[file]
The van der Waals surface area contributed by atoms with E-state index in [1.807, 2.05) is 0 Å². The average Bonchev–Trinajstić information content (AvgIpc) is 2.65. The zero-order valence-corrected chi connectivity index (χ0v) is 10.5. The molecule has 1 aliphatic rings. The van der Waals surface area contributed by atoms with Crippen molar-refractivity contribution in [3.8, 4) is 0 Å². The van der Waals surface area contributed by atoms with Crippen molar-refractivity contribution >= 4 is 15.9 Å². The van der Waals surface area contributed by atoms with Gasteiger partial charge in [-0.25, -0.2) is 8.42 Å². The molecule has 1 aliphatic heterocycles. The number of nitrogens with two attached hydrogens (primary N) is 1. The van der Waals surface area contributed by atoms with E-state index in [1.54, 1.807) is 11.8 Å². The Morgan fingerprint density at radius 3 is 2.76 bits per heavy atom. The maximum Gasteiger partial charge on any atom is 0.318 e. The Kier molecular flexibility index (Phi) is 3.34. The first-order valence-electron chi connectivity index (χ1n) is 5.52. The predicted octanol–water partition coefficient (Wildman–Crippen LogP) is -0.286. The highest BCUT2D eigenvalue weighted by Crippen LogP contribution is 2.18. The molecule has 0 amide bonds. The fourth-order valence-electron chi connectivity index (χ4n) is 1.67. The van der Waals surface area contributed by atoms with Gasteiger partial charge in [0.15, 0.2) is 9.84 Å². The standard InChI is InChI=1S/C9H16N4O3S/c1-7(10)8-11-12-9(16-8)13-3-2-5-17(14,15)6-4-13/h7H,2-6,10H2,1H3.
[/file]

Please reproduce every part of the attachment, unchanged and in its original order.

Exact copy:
The van der Waals surface area contributed by atoms with E-state index in [1.807, 2.05) is 0 Å². The average Bonchev–Trinajstić information content (AvgIpc) is 2.65. The zero-order valence-corrected chi connectivity index (χ0v) is 10.5. The molecule has 1 aliphatic rings. The van der Waals surface area contributed by atoms with Crippen molar-refractivity contribution in [3.8, 4) is 0 Å². The van der Waals surface area contributed by atoms with Crippen molar-refractivity contribution >= 4 is 15.9 Å². The van der Waals surface area contributed by atoms with Gasteiger partial charge in [-0.25, -0.2) is 8.42 Å². The molecule has 1 aliphatic heterocycles. The number of nitrogens with two attached hydrogens (primary N) is 1. The van der Waals surface area contributed by atoms with E-state index in [1.54, 1.807) is 11.8 Å². The Morgan fingerprint density at radius 3 is 2.76 bits per heavy atom. The maximum Gasteiger partial charge on any atom is 0.318 e. The Kier molecular flexibility index (Phi) is 3.34. The first-order valence-electron chi connectivity index (χ1n) is 5.52. The predicted octanol–water partition coefficient (Wildman–Crippen LogP) is -0.286. The highest BCUT2D eigenvalue weighted by Crippen LogP contribution is 2.18. The molecule has 0 amide bonds. The fourth-order valence-electron chi connectivity index (χ4n) is 1.67. The van der Waals surface area contributed by atoms with Gasteiger partial charge in [0.15, 0.2) is 9.84 Å². The standard InChI is InChI=1S/C9H16N4O3S/c1-7(10)8-11-12-9(16-8)13-3-2-5-17(14,15)6-4-13/h7H,2-6,10H2,1H3.